In a previous post, we had an elementary look at the seasonal rainfall data in Los Angeles, California, using graphs (histograms) and numerical summaries to describe the data. The rainfall data were collected over time (total rainfall in inches over 132 fiscal years). So it is a good idea to plot the data according to time (the histograms in the previous post ignored the time order). In this post, we present a time plot of the LA rainfall data. The advantage of such a plot is that it can display changes in rainfall pattern over time, revealing trends in rainfall (or the lack of).
The data are obtained in Los Angeles Almanac and are displayed in the previous post and at the end of this post. The rain seasons are on a fiscal year basis (July 1 to June 30). Thus the season 2008-2009 refers to the period July 1, 2008 to June 30, 2009.
A time plot of a data distribution is a graph that plots each data value against the time at which the data value was measured. The time is always put on the horizontal axis and the variable being measured is on the vertical axis. In order to make the changes over time easier to see, a time plot usually connects the data points by line.
The Time Plots
The following are two time plots of the LA rainfall data, one without lines connecting the data and one with lines connecting the points. The two time plots are created in Excel. The time in the horizontal axis is the fiscal year (July 1 to June 30). The first point lies above 1877 on the fiscal year scale at height 21.26 inches. The last point lies above the year 2008 at height 9.08 inches.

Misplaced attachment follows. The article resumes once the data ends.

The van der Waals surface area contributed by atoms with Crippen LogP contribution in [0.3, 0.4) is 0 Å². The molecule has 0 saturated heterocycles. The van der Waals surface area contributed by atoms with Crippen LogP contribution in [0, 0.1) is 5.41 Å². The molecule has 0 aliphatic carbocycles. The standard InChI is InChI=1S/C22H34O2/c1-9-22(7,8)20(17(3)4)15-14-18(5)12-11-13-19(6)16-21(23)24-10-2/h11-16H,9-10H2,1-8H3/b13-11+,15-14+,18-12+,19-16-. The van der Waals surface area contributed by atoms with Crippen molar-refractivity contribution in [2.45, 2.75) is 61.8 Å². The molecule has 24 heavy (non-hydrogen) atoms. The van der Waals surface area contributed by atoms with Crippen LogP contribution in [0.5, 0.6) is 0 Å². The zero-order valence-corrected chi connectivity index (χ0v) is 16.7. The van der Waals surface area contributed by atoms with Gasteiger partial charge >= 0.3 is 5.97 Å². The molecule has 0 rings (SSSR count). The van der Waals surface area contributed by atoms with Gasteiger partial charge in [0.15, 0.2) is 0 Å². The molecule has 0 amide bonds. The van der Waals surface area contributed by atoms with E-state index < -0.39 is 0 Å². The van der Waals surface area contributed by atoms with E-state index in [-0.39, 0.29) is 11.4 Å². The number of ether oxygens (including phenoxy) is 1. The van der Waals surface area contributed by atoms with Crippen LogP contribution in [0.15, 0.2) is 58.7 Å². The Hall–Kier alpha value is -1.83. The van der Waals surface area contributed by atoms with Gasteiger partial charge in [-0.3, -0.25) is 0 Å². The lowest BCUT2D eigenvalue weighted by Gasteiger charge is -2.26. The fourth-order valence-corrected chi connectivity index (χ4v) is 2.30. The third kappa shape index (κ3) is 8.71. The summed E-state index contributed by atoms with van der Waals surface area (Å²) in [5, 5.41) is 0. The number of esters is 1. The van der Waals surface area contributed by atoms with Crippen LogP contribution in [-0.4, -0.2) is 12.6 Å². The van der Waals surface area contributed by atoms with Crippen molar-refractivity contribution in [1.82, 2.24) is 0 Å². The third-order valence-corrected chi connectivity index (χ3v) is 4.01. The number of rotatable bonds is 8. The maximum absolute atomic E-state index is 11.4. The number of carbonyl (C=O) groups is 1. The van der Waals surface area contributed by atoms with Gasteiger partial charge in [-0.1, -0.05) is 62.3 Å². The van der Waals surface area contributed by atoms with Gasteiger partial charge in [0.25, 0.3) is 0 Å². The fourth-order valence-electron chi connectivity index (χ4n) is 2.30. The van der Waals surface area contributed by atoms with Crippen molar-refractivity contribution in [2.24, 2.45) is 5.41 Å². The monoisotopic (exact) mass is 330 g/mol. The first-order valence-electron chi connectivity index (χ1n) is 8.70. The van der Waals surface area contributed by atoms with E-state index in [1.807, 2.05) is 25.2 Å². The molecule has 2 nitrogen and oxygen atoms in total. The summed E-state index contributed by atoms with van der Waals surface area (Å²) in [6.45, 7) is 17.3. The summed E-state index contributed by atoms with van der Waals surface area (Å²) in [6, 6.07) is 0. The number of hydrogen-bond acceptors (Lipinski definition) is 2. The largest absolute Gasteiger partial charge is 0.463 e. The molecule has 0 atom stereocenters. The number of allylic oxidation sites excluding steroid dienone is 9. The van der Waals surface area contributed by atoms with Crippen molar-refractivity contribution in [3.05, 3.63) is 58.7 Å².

The point in the upper right corner lies above the fiscal year 2004 at height 37.96 inches and is the second wettest season in the plot. The dryest season is the point above the year 2006 at height 3.21 inches.
For comparison, we also present the histogram shown in the previous post.
The time plots confirm the right-skewedness in the histogram. For example, most of the seasons are under 20 inches. There are progressively fewer and fewer data points in the time plots as we move up the vertical scale. There are ony seven season above 30 inches in rainfall and only two seasons above 35 inches in rainfall (both of these observations can be seen in the frequency distribution and in the time plots).
Another observation is that there is a great deal of year-to-year variation in the time plots. The data points oscillate up and down over the time period in the plots. Extremely high rainfall seasons tend to be followed by more moderate rainfall seasons and extremely low seasons tend to be followed by more moderate seasons. The time plots seem to be saying that the extreme rainfall seasons tend to revert to the mean. The mean rainfall amount in the study period of 1877-2008 is about 15 inches (14.98 inches).
Another observation is that there seem to be no trend effect over time. For example, there is no clear increasing trend over time (nor a decreasing trend). The data points in the time plots are falling and rising, but there are no clear upward (or downward) trendlines that can be drawn to describe the seemingly random pattern of points. The time plots indicate that the seasonal rainfall amounts in Los Angeles deviate from the mean in a random pattern. Overall, the time plots exhibit a highly stable pattern of seasonal rainfall rainfall data.
Source Data – Los Angeles Rainfall